Warning over brain drain of European AI talent to industry

Figures in Elsevier report on AI research landscape are ‘a call to action’

December 11, 2018
Child looks at fish

European countries need to urgently improve conditions for researchers working in artificial intelligence to stem a brain drain of talent moving from academia to industry, sector leaders have said.

The warning was issued after a major new report on the AI research landscape suggested that US technology companies were enticing top researchers away from universities at an increasing rate.

The Elsevier report – Artificial Intelligence: How Knowledge is Created, Transferred and Used – shows that, globally, research output on AI grew by more than 12 per cent annually from 2013 to 2017 compared with just 0.8 per cent a year for all subjects. China was responsible for almost a quarter of publications in that period, against 17 per cent for the US, the country with the next biggest output.

Taken as a whole, Europe is still ahead of China on output (although the report says that it is bound to be overtaken in the “near future”) but it is the findings on academic mobility that could be the most worrying for policymakers on the continent.

While China is operating in “relative isolation” on AI, with a large share of its researchers staying in the country, there has been a trend of more scholars moving out of Europe.

Over the past 20 years, the share of academics leaving the continent for more than two years was a percentage point higher than inward migration, while in the US and China there was a small net inward movement of talent.



More detailed figures show that the biggest net flow of researchers between regions and sectors over the past five years has been towards US industry from international academia. Europe, meanwhile, had a net loss of academic talent to companies both abroad and within the continent.

Maria de Kleijn-Lloyd, senior vice-president of analytics services at Elsevier, said that the findings should be “a call to action for Europe” on working conditions in industry and academia.

She pointed out that while there are a lot of researchers moving between academia and industry in the US, there is a “really remarkable” culture of joint research working between the sectors, meaning it is easier to switch from one to the other.

This is shown by academic-corporate collaboration representing 9 per cent of US AI research output, much higher than Europe (3.6 per cent) or China (2.3 per cent). Microsoft and IBM also made the top five for the most individual contributions to AI research, with Google further down the list but “ramping up very, very rapidly”.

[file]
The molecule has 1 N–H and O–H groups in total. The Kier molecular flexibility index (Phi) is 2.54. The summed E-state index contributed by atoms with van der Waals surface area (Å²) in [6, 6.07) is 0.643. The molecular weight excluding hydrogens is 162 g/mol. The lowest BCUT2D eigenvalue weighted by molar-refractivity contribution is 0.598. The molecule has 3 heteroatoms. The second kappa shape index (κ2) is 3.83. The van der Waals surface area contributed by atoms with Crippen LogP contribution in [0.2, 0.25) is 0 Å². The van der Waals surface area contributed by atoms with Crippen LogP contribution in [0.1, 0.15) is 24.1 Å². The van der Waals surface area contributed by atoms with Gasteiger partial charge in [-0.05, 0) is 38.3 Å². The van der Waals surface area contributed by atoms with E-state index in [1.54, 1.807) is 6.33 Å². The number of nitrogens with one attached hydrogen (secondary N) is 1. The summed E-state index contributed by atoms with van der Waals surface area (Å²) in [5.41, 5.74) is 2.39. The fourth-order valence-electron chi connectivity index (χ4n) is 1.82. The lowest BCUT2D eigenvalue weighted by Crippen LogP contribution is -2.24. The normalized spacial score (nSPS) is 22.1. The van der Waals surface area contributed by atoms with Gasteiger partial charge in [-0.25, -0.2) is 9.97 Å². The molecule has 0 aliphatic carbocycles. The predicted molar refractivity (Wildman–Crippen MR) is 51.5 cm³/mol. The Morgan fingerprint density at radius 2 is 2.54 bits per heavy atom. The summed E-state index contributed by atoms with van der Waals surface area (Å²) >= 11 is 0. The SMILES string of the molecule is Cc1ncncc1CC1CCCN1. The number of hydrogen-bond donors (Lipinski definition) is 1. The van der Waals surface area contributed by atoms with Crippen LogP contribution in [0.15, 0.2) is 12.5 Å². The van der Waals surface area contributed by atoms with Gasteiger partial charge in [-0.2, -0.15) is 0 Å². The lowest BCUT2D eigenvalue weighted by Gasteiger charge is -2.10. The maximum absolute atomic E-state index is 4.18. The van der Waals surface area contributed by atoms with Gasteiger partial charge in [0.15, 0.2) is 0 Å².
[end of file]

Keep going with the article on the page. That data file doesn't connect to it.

Ms de Kleijn-Lloyd said that a “major question” for European research is about access to large datasets. A major attraction of the US is the large datasets held by corporations, while China has access to data from its own social media platforms.

Holger Hoos, professor of machine learning at Leiden University, said that he was “deeply concerned” by the brain drain of researchers from European universities, which he said was “progressing at an alarming rate”.

He has co-launched an initiative called CLAIRE, which already has the support of around 1,400 AI experts. It aims to strengthen pan-European cooperation on AI and hopes to establish a central state-of-the-art AI hub similar in scale to the Cern physics lab in Switzerland.

“We need a massive pan-European effort to coordinate and support excellence in AI research and innovation – an effort that generously supports the very best talent in the field and that matches expertise between academia and industry,” Professor Hoos said.

Nick Jennings, Imperial College London’s vice-provost for research and enterprise and AI chair at the institution, said that if the brain drain issue was not tackled, “it is likely to have a significant impact on our ability to train the next generation of talent in this area”.

“Many experienced people and leaders in the field are leaving academia. While this is perfectly understandable from an individual’s perspective, when you look at it from a systemic perspective it is damaging for students, universities and in the longer term the very companies that are now employing such staff.”

He called for “more flexible contracts that allow staff to be employed by both companies and universities at the same time” and for governments to look at salary top-ups for researchers to retain the best talent in academia.

simon.baker@timeshighereducation.com

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Print headline: AI talent brain drain ‘deeply concerning’

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